The story of Emily Drabinski’s openly socialist run for president of the American Library Association (ALA) could start in many places: her politicization as a child campaigning against Styrofoam cups at a local frozen yogurt shop, her early career scholarship about how queer materials are catalogued in libraries, or her interactions during the pandemic with patrons for whom libraries are a critical lifeline. But you could also start the story with a sandwich.
In September 2011, Drabinski was a faculty librarian at Long Island University (LIU). She had been on strike with the rest of her union for a few days and was attending a meeting about a contract offer. But there wouldn’t be much discussion on the matter — members walked in to find handouts on their chairs, listing bullet-pointed highlights of the agreement. She recalls union leadership at the front of the room telling attendees they’d be voting yes on the contract, which no one was even given a chance to read.
“I remember sitting there thinking, this does not feel like I have a say in this,” Drabinski recounted.
It wasn’t what fighting in solidarity with others was supposed to feel like, a sense that was underscored by what happened next: the union president decided to celebrate the ratification by bringing in a really big sandwich to thank “the community” — including management — for their support during the strike. Drabinski was livid.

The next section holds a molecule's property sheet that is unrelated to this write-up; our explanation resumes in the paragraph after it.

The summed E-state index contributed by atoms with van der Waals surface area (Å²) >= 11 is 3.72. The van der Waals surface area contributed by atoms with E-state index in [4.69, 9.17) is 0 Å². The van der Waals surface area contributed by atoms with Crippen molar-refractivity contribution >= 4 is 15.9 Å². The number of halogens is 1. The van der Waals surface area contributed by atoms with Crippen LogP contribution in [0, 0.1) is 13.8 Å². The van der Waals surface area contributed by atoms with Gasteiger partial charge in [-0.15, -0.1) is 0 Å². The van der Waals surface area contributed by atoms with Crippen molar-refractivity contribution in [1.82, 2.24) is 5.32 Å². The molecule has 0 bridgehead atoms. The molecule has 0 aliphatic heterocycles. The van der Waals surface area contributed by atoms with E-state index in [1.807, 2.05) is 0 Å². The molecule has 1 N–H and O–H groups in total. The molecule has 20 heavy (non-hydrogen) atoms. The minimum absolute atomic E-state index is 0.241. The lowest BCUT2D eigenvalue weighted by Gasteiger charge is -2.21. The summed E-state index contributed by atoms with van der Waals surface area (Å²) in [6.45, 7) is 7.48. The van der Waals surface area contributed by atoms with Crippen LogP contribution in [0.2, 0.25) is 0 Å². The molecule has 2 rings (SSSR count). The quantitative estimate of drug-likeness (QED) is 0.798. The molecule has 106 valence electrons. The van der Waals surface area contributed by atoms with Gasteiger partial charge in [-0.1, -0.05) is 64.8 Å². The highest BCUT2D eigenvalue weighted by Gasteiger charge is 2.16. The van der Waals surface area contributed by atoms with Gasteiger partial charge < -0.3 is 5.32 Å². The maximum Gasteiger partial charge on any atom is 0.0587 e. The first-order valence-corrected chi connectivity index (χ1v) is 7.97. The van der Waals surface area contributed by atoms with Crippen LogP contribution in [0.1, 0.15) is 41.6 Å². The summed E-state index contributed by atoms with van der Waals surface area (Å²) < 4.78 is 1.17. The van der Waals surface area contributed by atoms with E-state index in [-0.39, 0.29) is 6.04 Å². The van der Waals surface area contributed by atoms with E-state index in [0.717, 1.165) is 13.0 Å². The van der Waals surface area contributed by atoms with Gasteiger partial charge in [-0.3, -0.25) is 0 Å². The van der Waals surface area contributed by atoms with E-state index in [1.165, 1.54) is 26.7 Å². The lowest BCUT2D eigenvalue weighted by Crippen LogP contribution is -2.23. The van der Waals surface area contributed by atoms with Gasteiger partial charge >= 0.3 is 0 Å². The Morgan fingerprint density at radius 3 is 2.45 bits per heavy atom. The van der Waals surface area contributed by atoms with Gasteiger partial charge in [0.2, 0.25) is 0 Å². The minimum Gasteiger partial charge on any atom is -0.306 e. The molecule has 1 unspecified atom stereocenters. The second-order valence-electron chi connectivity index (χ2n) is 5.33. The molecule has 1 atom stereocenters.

“Labor struggle is a struggle. It is not a sandwich,” she said indignantly. “I was so mad about the sandwich. We invite the administration to come join us for a sandwich, as if we had all just gone through a pageant!”
The experience pushed Drabinski to become more active in the Long Island University Faculty Federation, where her librarian skills in organizing and note-taking made her a natural fit for the role of secretary. But if the first contract negotiation she experienced at LIU convinced her of the importance of building internal union democracy, a subsequent one would put that conviction to the test: in 2016, Drabinski’s local found itself at the center of one of the biggest national labor stories of the year. Just after their previous union contract expired, LIU management locked out the faculty — canceling paychecks, health insurance plans, and bringing in scabs scrounged up on monster.com. (Jacobin interviewed her about the lockout at the time.)